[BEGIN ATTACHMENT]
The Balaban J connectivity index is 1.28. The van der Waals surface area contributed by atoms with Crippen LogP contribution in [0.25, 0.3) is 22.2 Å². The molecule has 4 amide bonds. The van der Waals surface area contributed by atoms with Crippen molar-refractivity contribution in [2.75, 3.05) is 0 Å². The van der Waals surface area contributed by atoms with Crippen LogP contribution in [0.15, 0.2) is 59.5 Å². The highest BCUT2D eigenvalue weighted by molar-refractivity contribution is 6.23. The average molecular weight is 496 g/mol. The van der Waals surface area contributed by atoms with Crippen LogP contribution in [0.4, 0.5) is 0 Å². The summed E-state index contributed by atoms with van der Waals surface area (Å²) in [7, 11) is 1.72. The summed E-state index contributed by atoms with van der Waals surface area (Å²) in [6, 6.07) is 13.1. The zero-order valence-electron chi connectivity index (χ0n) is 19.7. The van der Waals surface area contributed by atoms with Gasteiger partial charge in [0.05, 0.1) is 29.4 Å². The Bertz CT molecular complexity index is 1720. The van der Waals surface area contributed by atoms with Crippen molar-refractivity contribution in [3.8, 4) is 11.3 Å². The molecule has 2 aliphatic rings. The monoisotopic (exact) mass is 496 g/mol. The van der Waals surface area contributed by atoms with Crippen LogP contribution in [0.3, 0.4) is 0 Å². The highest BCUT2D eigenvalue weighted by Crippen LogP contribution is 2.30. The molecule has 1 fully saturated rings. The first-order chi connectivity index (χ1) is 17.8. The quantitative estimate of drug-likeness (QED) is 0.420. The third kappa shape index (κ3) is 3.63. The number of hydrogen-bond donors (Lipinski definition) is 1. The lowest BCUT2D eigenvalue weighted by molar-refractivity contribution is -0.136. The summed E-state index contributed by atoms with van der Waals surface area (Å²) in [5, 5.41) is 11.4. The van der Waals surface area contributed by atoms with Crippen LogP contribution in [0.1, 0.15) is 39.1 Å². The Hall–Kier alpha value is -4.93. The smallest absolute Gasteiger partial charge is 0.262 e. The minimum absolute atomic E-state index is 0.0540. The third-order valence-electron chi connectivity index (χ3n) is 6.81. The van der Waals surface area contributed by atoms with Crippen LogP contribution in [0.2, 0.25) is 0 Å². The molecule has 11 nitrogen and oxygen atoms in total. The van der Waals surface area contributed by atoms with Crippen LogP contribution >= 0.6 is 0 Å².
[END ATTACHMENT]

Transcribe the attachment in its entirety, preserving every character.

The Balaban J connectivity index is 1.28. The van der Waals surface area contributed by atoms with Crippen LogP contribution in [0.25, 0.3) is 22.2 Å². The molecule has 4 amide bonds. The van der Waals surface area contributed by atoms with Crippen molar-refractivity contribution in [2.75, 3.05) is 0 Å². The van der Waals surface area contributed by atoms with Crippen LogP contribution in [0.15, 0.2) is 59.5 Å². The highest BCUT2D eigenvalue weighted by molar-refractivity contribution is 6.23. The average molecular weight is 496 g/mol. The van der Waals surface area contributed by atoms with Crippen LogP contribution in [0.4, 0.5) is 0 Å². The summed E-state index contributed by atoms with van der Waals surface area (Å²) in [7, 11) is 1.72. The summed E-state index contributed by atoms with van der Waals surface area (Å²) in [6, 6.07) is 13.1. The zero-order valence-electron chi connectivity index (χ0n) is 19.7. The van der Waals surface area contributed by atoms with Gasteiger partial charge in [0.05, 0.1) is 29.4 Å². The Bertz CT molecular complexity index is 1720. The van der Waals surface area contributed by atoms with Crippen molar-refractivity contribution in [3.8, 4) is 11.3 Å². The molecule has 2 aliphatic rings. The monoisotopic (exact) mass is 496 g/mol. The van der Waals surface area contributed by atoms with Crippen LogP contribution in [0.3, 0.4) is 0 Å². The highest BCUT2D eigenvalue weighted by Crippen LogP contribution is 2.30. The molecule has 1 fully saturated rings. The first-order chi connectivity index (χ1) is 17.8. The quantitative estimate of drug-likeness (QED) is 0.420. The third kappa shape index (κ3) is 3.63. The number of hydrogen-bond donors (Lipinski definition) is 1. The lowest BCUT2D eigenvalue weighted by molar-refractivity contribution is -0.136. The summed E-state index contributed by atoms with van der Waals surface area (Å²) in [5, 5.41) is 11.4. The van der Waals surface area contributed by atoms with Crippen LogP contribution in [0.1, 0.15) is 39.1 Å². The Hall–Kier alpha value is -4.93. The smallest absolute Gasteiger partial charge is 0.262 e. The minimum absolute atomic E-state index is 0.0540. The third-order valence-electron chi connectivity index (χ3n) is 6.81. The van der Waals surface area contributed by atoms with Crippen LogP contribution in [0.2, 0.25) is 0 Å². The molecule has 11 nitrogen and oxygen atoms in total. The van der Waals surface area contributed by atoms with Crippen LogP contribution >= 0.6 is 0 Å².